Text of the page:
Moving back to the Downtown Framework, the document suggested four possible future scenarios for the uses of the central wharves. As part of the strategy that was expanded to six options. All options involve the extension of Halsey Wharf at Wynyard and the need to retain the ability for cruise ships at Princes wharf for when there are three in town at once. Further all but one involve the removal of Marsden Wharf. The six options that were evaluated were:
- An extension to Queens Wharf, operationally it would be the same as what we have now.
- Shifting the Ferry terminal to Captain Cook Wharf which would see Queens Wharf dedicated to cruise ships and still be the public space too.
- Extending Bledisloe Wharf substantially with enough space for two large cruise ships end to end.
- Extending Captain Cook Wharf and shifting all cruise operations there. They say it would also require some wharf extension and reclamation for Bledisloe Wharf which the port claim is needed to compensate for almost 3ha lost from no longer having access to Captain Cook and Marsden Wharves.
- A shorter extension of Bledisloe Wharf with cruise ships shared between there and Queens Wharf
- An extension of Princes Wharf to handle longer ships and retaining the use of Queens Wharf.
This list was then narrowed down to options 1, 3 and 4. The remaining options were then evaluated on a range of criteria and compared in a matrix. Unfortunately I currently only have a low quality paper copy of this until the presentation goes online however it is clear from it that option 1 was by far the worst with option 4 the best.
Option 4 is shown below.
CCIG say the benefits of this option is it enables two new public spaces either side of Queens Wharf (the breastworks between Princes and Queens would be extended). These areas would be the replacement for public space lost from the sale of QE2 square. Queens Wharf would become dedicated to people use or for events along with a reconfigured ferry terminal with 12 end loading berths. The downside in my view is the extension of Bledisloe Wharf. I get the feeling that the Ports of Auckland are trying to use whatever methods they can to get extensions happening.
An idea of what Admiralty Basin could look like
Incidentally I and many others have been saying that Captain Cook is the best location for the cruise ship terminal for some time. The last time it came up it was suddenly shot down by Len Brown before it could be investigated.
The one big unknown in all of this is just what it will cost. I can’t see the extension of Captain Cook wharf being cheap nor the works to improve the waterfront for more people space. I also can’t see the councillors being all that supportive of a strategy that endorses the extension of Bledisloe Wharf but we’ll have to wait to see till Thursday.
Last week I wrote about how I’d found some interesting data from the NZTA on how our Public Transport system is performing. In the post I looked specifically at the fare revenues that were collected and in this post I’ll look at Passenger Kilometres Travelled.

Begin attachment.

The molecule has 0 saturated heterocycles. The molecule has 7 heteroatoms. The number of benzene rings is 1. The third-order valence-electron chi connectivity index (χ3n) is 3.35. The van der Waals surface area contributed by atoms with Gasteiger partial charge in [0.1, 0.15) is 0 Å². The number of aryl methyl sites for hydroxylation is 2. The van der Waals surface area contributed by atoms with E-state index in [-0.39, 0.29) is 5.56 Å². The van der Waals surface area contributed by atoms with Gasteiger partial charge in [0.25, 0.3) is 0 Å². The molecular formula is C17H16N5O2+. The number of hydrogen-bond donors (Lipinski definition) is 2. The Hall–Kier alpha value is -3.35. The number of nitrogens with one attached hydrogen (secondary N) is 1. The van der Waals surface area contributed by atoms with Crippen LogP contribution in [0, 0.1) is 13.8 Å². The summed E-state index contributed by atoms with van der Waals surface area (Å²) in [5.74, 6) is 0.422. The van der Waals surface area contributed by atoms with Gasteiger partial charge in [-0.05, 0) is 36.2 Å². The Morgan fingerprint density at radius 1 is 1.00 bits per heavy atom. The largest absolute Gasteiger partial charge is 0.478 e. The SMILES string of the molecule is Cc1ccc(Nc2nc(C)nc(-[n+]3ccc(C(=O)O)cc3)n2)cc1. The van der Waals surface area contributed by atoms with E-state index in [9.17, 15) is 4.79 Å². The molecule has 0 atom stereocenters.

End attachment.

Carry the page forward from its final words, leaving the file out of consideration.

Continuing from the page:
Passenger Kilometres Travelled (PKT) is the total distance that people travel on PT services and is useful as it helps to show how the PT system is being used. While we know patronage in Auckland has increased remarkably over the last decade it might be that people are travelling the same distances as they were, alternatively they could be making longer or shorter trips. As an example more people taking longer trips might mean that PT is becoming a more attractive as a way of avoiding congestion. PKT is also useful as it more accurately allows us to compare with Vehicle Kilometres Travelled (VKT) as in the past some people have criticised us for comparing VKT and the total number of PT trips.
One aspect I’m not sure about is how PKT has been calculated in the past, I can only assume it’s an extrapolation of some combination of ticket sales, passenger counts and other measures. The total VKT graph looks similar to overall patronage results so I’ve skipped that and instead will focus on the average distance people are travelling. This is shown below:
There are a number of fascinating insights we can take from this as all modes are showing some change. The first thing you will notice is that VKT is quite different for each mode, on average train users travel the longest distance while bus users generally have the shortest trips. The overall distance travelled is a reflection of the changes in each mode:
- Bus – For a decade the average trip length of bus users remained almost unchanged at less than 6.5-7km per trip. Since 2011 thought it’s rocketed up to be just over 9km per trip in 2014. To put that in perspective 9km in a straight line from the city centre covers almost all of the old Auckland City Council area. I suspect the reason for the increase is twofold, longer trips due to increased patronage on services like the Northern Express and probably better data from Hop (and formerly Snapper on NZ Bus).
- Train – Train journeys are bucking the trend and seem to be getting shorter over time as more people use them for a wider variety of trips. While most people travel on train to the city, the station stats we saw at the end of last year highlighted there are also a lot of shorter local trips, especially on the western line.
- Ferry – The ferry result is the one that surprises me a bit. Around 80% of all ferry patronage comes from either Devonport or Waiheke Island. The increase since 2011 might be a reflection of more trips from Waiheke plus ferries from Half Moon Bay, Gulf Harbour and Pine Harbour.
Patronage in Wellington has seen much less change over the last 15 years thanks to its more mature system and that is reflected in the PKT stats. Like Auckland trains generally have much longer trips over buses or ferries. Again this isn’t surprising considering how far out of Wellington the rail network extends.
The next graphs show how buses and trains compare between Auckland and Wellington. For buses Auckland and Wellington are remarkably similar until recently while the rail networks is considerably different thanks to the longer network e.g. the Wairapapa trains.